Sorption and Spatial Distribution of Protein Globules in Charged Hydrogel Particles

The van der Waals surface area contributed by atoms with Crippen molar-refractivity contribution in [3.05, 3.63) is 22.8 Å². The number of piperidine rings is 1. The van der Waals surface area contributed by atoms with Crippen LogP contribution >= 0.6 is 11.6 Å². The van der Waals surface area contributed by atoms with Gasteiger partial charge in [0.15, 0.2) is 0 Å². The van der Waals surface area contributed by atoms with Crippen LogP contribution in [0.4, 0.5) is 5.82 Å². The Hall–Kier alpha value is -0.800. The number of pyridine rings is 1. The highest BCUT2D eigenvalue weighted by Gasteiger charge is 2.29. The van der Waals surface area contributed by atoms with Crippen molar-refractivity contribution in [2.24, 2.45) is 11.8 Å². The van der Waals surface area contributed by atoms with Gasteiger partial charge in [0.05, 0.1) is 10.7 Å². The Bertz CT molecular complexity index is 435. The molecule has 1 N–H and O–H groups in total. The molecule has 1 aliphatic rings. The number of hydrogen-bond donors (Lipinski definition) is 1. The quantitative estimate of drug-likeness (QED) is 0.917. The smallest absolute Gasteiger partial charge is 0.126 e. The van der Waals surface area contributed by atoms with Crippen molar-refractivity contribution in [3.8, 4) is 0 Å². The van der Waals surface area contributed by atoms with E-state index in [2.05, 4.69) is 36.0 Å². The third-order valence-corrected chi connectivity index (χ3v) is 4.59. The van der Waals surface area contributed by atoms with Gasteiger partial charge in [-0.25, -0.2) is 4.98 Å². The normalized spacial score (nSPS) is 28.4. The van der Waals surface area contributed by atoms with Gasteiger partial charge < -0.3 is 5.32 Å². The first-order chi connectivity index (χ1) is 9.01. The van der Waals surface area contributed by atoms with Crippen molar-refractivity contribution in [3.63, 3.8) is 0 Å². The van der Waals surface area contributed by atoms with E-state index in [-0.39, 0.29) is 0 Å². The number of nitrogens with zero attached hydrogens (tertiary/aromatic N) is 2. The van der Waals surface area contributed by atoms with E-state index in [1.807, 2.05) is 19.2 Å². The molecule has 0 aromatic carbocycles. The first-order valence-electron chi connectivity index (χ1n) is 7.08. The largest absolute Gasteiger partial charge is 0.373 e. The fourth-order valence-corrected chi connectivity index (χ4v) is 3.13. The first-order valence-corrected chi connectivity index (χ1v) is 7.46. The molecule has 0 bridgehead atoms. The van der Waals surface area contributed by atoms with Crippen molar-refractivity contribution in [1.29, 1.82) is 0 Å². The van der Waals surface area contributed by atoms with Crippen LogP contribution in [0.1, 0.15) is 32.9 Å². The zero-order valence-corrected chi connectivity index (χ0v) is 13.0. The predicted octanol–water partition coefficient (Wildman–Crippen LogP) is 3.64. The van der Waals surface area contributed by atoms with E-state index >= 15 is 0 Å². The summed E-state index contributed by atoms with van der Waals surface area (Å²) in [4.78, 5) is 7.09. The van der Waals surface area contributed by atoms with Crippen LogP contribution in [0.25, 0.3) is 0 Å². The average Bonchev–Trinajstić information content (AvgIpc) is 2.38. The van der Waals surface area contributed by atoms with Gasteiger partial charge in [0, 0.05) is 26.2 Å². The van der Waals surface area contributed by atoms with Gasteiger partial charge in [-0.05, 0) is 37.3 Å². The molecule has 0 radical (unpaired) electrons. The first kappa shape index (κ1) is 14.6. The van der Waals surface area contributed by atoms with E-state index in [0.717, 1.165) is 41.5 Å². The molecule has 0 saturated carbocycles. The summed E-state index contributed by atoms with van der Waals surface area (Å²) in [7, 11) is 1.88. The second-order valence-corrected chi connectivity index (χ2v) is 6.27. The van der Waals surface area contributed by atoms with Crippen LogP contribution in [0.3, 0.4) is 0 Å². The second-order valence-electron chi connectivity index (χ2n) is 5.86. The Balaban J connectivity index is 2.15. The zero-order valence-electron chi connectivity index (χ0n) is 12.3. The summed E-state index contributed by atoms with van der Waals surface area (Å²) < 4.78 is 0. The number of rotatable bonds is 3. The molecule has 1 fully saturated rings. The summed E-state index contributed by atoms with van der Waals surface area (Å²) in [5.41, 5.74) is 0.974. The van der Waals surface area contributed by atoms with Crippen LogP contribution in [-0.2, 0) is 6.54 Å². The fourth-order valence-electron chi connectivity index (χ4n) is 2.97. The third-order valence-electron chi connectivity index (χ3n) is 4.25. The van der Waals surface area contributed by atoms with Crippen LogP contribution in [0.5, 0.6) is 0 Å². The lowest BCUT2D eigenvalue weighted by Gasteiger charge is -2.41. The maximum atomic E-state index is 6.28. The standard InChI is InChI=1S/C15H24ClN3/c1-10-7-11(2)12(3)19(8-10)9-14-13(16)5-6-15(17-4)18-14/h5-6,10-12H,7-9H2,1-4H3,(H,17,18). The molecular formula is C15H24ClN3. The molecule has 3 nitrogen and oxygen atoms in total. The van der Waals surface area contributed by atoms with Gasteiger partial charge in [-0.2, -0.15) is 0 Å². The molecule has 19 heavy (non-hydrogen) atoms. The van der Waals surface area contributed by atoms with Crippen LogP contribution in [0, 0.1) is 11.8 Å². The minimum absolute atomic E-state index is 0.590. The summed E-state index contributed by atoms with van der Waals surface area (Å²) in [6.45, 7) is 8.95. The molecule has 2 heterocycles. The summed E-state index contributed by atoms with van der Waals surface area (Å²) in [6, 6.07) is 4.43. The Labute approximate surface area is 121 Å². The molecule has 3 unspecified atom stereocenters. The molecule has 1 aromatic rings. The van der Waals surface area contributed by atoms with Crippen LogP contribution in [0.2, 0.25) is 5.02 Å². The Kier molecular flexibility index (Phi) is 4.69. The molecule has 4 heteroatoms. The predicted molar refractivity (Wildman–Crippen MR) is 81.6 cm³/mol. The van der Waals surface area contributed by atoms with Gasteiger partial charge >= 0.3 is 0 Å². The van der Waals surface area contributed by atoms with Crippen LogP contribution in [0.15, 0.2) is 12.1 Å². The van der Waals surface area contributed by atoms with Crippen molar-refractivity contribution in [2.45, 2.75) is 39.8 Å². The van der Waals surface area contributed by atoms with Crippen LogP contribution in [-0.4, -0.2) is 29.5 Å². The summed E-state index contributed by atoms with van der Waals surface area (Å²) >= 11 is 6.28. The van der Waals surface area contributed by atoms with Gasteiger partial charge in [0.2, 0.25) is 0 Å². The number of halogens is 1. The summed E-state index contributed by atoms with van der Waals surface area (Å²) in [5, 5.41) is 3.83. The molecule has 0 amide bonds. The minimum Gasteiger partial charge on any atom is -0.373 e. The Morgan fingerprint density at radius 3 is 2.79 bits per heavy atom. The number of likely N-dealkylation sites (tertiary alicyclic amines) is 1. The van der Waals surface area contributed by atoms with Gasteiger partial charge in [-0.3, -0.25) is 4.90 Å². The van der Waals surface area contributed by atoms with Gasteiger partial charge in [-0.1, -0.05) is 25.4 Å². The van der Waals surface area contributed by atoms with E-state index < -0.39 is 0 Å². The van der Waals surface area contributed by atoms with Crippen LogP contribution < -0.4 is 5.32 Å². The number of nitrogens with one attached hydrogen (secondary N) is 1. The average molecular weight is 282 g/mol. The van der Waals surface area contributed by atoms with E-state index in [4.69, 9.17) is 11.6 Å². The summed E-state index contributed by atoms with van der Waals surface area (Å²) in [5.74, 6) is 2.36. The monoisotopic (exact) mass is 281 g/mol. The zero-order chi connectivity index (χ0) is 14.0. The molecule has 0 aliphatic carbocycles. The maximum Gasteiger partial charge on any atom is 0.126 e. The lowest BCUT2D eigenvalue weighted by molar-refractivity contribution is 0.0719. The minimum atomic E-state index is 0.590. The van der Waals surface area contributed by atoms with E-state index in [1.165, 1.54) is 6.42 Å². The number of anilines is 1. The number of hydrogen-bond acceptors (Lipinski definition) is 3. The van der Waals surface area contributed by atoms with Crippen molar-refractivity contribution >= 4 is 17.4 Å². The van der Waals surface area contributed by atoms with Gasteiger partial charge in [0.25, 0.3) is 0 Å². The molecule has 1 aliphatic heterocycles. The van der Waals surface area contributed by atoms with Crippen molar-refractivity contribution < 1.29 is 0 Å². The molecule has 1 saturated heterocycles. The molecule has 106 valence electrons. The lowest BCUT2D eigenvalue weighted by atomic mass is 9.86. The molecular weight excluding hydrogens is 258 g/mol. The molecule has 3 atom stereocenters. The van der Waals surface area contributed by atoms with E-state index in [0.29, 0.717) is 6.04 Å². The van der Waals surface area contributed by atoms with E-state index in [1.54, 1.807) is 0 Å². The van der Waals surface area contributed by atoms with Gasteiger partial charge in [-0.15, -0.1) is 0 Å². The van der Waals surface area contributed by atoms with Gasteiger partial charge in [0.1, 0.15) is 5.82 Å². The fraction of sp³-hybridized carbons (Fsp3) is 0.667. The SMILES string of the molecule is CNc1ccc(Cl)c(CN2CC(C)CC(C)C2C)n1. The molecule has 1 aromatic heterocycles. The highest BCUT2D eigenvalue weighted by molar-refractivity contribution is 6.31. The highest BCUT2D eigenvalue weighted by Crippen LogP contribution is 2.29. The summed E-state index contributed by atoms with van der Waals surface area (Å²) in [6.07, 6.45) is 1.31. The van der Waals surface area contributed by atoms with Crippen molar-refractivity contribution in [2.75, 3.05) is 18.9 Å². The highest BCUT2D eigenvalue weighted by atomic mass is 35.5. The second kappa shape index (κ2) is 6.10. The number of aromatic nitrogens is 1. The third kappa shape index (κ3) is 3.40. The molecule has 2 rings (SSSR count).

We have theoretically studied the uptake of a nonuniformly charged biomolecule suitable for representing a globular protein or a drug by a charged hydrogel carrier in the presence of a 1:1 electrolyte. On the basis of the analysis of a physical interaction Hamiltonian including monopolar, dipolar, and Born (self-energy) contributions derived from linear electrostatic theory of the unperturbed homogeneous hydrogel, we have identified five different sorption states of the system, from complete repulsion of the molecule to its full sorption deep inside the hydrogel, passing through metastable and stable surface adsorption states. The results are summarized in state diagrams that also explore the effects of varying the electrolyte concentration, the sign of the net electric charge of the biomolecule, and the role of including excluded-volume (steric) or hydrophobic biomolecule–hydrogel interactions. We show that the dipole moment of the biomolecule is a key parameter controlling the spatial distribution of the globules. In particular, biomolecules with a large dipole moment tend to be adsorbed at the external surface of the hydrogel, even if like-charged, whereas uniformly charged biomolecules tend to partition toward the internal core of an oppositely charged hydrogel. Hydrophobic attraction shifts the states toward the internal sorption of the biomolecule, whereas steric repulsion promotes surface adsorption for oppositely charged biomolecules or for the total exclusion of likely charged ones. Our results establish a guideline for the spatial partitioning of proteins and drugs in hydrogel carriers, tunable by the hydrogel charge, pH, and salt concentration.
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